binary selectors ambiguity and space

Wolfgang Helbig helbig at Lehre.BA-Stuttgart.DE
Sun May 14 05:58:47 UTC 2006

>One way would be to force user to introduce these separators, as proposed by 
>Wolfgang, but i dislike it because user could not write anymore x-1. 
This is not what I intended. The notation as proposed by me requires a separator 
only when needed to resolve ambiguities. The separator separates  a binary 
selector from an adjacent "special_character". The separator could be a space. 
But also any other character that must not occur in a binary selector. Like a 
letter or a digit, or, to be more explicit, any character that is not a "special 
character". Just like a nonalphanumeric character is required to seperate 
adjacent identifiers. With binary selectors, a space is required only when
	the binary selector consists of one character
	the next character would be a "special character"
So "x+-3" would be parsed as "x" "+-" "3". And only if you want it to be
parsed as "x" "+" "-3", you need to hit the large key to write "x+ -3".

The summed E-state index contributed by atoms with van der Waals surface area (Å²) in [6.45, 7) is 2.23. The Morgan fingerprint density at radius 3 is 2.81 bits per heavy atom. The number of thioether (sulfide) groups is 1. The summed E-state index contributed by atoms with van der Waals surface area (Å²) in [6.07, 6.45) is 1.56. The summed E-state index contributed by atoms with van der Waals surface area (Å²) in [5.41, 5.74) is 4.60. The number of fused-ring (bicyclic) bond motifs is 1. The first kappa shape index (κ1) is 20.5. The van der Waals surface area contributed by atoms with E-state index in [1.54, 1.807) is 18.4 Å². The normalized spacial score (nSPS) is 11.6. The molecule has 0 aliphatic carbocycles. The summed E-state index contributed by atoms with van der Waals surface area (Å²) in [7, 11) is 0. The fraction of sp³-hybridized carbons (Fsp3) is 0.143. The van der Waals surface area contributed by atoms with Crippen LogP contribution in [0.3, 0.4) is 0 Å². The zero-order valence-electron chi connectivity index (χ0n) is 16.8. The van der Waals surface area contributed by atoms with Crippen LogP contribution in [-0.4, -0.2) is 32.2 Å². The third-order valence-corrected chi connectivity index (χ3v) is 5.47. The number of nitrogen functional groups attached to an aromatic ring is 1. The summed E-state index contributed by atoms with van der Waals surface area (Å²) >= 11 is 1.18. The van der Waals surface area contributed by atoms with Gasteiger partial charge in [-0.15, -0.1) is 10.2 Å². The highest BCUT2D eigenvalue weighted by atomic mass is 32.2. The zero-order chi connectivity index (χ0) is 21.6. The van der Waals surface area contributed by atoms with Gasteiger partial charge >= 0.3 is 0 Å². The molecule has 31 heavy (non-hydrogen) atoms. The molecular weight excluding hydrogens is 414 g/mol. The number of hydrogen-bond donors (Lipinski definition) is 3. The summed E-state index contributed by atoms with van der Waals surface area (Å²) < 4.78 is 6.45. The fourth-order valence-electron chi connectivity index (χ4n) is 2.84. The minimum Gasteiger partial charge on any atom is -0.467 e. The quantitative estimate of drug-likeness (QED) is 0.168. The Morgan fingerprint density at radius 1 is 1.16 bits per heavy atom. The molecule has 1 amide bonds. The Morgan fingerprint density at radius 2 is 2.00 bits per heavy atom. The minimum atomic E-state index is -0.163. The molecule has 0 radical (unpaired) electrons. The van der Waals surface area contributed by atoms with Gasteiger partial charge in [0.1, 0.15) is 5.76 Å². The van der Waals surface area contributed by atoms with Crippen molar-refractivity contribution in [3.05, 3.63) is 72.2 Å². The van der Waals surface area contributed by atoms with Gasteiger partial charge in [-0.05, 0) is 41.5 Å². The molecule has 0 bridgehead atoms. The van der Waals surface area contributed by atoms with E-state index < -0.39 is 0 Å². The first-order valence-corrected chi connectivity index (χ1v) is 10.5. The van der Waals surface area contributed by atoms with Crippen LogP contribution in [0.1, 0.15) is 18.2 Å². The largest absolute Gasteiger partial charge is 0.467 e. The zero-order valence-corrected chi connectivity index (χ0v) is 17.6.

What I mean seems best expressed by the wordings from the C Reference Manual:
"In general blanks, tabs, newlines, and comments as described below are ignored 
except as they serve to separate tokens. At least one of these characters is 
required to separate otherwise adjacent identifiers, constants, and certain 
operator-pairs" (Documents for Use with the Unix Time Sharing System, Sixth 
Edition, C Reference Manual, page 1, as distributed with Unix Version 6)

You find a "separator" already in the Algol 60 report.
where it is neatly defined as a nonterminal. So, geographically, "separator" 
made it from Norway, via Switzerland (Pascal, Modula, Oberon) to the US East 
Cost (New Jersey), but then disappeared on its way to the US West Cost. The Blue 
Book doesn't mention it, instead it seems to be used silently by Smalltalk to 
separate adjacent identifiers in "message patterns". Kind of sloppy.


Weniger, aber besser.

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